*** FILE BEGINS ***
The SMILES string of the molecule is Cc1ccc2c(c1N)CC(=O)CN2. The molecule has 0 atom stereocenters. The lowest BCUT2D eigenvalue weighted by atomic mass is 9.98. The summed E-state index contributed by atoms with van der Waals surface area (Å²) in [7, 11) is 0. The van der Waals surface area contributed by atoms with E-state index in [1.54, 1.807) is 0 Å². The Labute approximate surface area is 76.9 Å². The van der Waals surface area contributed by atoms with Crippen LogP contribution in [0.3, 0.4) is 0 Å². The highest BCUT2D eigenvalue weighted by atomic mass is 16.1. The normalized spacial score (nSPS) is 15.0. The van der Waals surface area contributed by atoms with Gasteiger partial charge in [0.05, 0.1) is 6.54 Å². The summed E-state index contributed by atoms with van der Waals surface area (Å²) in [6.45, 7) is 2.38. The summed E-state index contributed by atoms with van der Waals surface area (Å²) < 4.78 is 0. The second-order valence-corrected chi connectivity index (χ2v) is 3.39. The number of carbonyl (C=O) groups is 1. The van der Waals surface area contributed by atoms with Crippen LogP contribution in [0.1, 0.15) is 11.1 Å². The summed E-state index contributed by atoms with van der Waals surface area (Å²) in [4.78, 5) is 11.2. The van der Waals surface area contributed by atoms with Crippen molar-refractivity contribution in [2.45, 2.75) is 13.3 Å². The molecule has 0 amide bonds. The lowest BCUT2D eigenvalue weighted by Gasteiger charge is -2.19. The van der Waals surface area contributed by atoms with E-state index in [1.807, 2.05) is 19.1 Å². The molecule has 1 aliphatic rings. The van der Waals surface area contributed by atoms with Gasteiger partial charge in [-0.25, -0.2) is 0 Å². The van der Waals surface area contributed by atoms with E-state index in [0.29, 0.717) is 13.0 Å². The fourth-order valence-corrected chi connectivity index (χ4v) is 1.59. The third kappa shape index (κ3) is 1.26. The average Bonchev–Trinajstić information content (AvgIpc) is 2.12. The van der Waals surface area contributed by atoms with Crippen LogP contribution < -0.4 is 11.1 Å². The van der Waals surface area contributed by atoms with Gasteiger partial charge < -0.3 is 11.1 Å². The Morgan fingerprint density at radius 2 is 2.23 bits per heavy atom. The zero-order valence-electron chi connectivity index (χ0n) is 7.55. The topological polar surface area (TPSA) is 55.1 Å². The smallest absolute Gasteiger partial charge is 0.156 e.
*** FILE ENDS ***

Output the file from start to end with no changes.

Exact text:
The SMILES string of the molecule is Cc1ccc2c(c1N)CC(=O)CN2. The molecule has 0 atom stereocenters. The lowest BCUT2D eigenvalue weighted by atomic mass is 9.98. The summed E-state index contributed by atoms with van der Waals surface area (Å²) in [7, 11) is 0. The van der Waals surface area contributed by atoms with E-state index in [1.54, 1.807) is 0 Å². The Labute approximate surface area is 76.9 Å². The van der Waals surface area contributed by atoms with Crippen LogP contribution in [0.3, 0.4) is 0 Å². The highest BCUT2D eigenvalue weighted by atomic mass is 16.1. The normalized spacial score (nSPS) is 15.0. The van der Waals surface area contributed by atoms with Gasteiger partial charge in [0.05, 0.1) is 6.54 Å². The summed E-state index contributed by atoms with van der Waals surface area (Å²) in [6.45, 7) is 2.38. The summed E-state index contributed by atoms with van der Waals surface area (Å²) < 4.78 is 0. The second-order valence-corrected chi connectivity index (χ2v) is 3.39. The number of carbonyl (C=O) groups is 1. The van der Waals surface area contributed by atoms with Crippen LogP contribution in [0.1, 0.15) is 11.1 Å². The summed E-state index contributed by atoms with van der Waals surface area (Å²) in [4.78, 5) is 11.2. The van der Waals surface area contributed by atoms with Crippen molar-refractivity contribution in [2.45, 2.75) is 13.3 Å². The molecule has 0 amide bonds. The lowest BCUT2D eigenvalue weighted by Gasteiger charge is -2.19. The van der Waals surface area contributed by atoms with E-state index in [1.807, 2.05) is 19.1 Å². The molecule has 1 aliphatic rings. The van der Waals surface area contributed by atoms with Gasteiger partial charge in [-0.25, -0.2) is 0 Å². The van der Waals surface area contributed by atoms with E-state index in [0.29, 0.717) is 13.0 Å². The fourth-order valence-corrected chi connectivity index (χ4v) is 1.59. The third kappa shape index (κ3) is 1.26. The average Bonchev–Trinajstić information content (AvgIpc) is 2.12. The van der Waals surface area contributed by atoms with Crippen LogP contribution < -0.4 is 11.1 Å². The van der Waals surface area contributed by atoms with Gasteiger partial charge < -0.3 is 11.1 Å². The Morgan fingerprint density at radius 2 is 2.23 bits per heavy atom. The zero-order valence-electron chi connectivity index (χ0n) is 7.55. The topological polar surface area (TPSA) is 55.1 Å². The smallest absolute Gasteiger partial charge is 0.156 e.